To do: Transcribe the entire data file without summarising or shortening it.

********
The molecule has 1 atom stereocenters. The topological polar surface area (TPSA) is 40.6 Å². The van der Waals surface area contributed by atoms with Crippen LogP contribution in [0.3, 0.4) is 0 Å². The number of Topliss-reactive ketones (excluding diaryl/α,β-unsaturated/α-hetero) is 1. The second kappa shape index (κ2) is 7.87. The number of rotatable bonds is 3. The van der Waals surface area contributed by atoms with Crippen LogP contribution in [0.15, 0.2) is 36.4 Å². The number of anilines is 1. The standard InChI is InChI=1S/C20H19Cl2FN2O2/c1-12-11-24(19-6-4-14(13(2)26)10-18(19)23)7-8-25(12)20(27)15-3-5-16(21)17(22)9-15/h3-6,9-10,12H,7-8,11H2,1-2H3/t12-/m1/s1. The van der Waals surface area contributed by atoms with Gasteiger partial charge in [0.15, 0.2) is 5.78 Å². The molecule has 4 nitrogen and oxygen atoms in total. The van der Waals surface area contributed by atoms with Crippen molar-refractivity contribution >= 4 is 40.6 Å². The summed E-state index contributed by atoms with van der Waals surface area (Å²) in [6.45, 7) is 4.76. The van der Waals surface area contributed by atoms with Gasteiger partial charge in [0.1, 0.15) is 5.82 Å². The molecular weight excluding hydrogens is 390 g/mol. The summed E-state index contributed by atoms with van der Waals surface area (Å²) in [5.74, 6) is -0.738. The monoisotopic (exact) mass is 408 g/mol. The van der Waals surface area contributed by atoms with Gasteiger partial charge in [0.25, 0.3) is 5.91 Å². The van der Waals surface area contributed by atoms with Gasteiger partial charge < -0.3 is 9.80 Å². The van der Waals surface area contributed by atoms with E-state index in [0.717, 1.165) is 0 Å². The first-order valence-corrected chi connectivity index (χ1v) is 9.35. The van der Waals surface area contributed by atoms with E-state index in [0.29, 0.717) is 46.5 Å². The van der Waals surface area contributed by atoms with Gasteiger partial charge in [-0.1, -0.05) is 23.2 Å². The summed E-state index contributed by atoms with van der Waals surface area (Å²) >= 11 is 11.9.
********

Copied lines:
The molecule has 1 atom stereocenters. The topological polar surface area (TPSA) is 40.6 Å². The van der Waals surface area contributed by atoms with Crippen LogP contribution in [0.3, 0.4) is 0 Å². The number of Topliss-reactive ketones (excluding diaryl/α,β-unsaturated/α-hetero) is 1. The second kappa shape index (κ2) is 7.87. The number of rotatable bonds is 3. The van der Waals surface area contributed by atoms with Crippen LogP contribution in [0.15, 0.2) is 36.4 Å². The number of anilines is 1. The standard InChI is InChI=1S/C20H19Cl2FN2O2/c1-12-11-24(19-6-4-14(13(2)26)10-18(19)23)7-8-25(12)20(27)15-3-5-16(21)17(22)9-15/h3-6,9-10,12H,7-8,11H2,1-2H3/t12-/m1/s1. The van der Waals surface area contributed by atoms with Gasteiger partial charge in [0.15, 0.2) is 5.78 Å². The molecule has 4 nitrogen and oxygen atoms in total. The van der Waals surface area contributed by atoms with Crippen molar-refractivity contribution >= 4 is 40.6 Å². The summed E-state index contributed by atoms with van der Waals surface area (Å²) in [6.45, 7) is 4.76. The van der Waals surface area contributed by atoms with Gasteiger partial charge in [0.1, 0.15) is 5.82 Å². The molecular weight excluding hydrogens is 390 g/mol. The summed E-state index contributed by atoms with van der Waals surface area (Å²) in [5.74, 6) is -0.738. The monoisotopic (exact) mass is 408 g/mol. The van der Waals surface area contributed by atoms with Gasteiger partial charge in [0.25, 0.3) is 5.91 Å². The van der Waals surface area contributed by atoms with Gasteiger partial charge < -0.3 is 9.80 Å². The van der Waals surface area contributed by atoms with E-state index in [0.717, 1.165) is 0 Å². The first-order valence-corrected chi connectivity index (χ1v) is 9.35. The van der Waals surface area contributed by atoms with E-state index in [0.29, 0.717) is 46.5 Å². The van der Waals surface area contributed by atoms with Gasteiger partial charge in [-0.1, -0.05) is 23.2 Å². The summed E-state index contributed by atoms with van der Waals surface area (Å²) >= 11 is 11.9.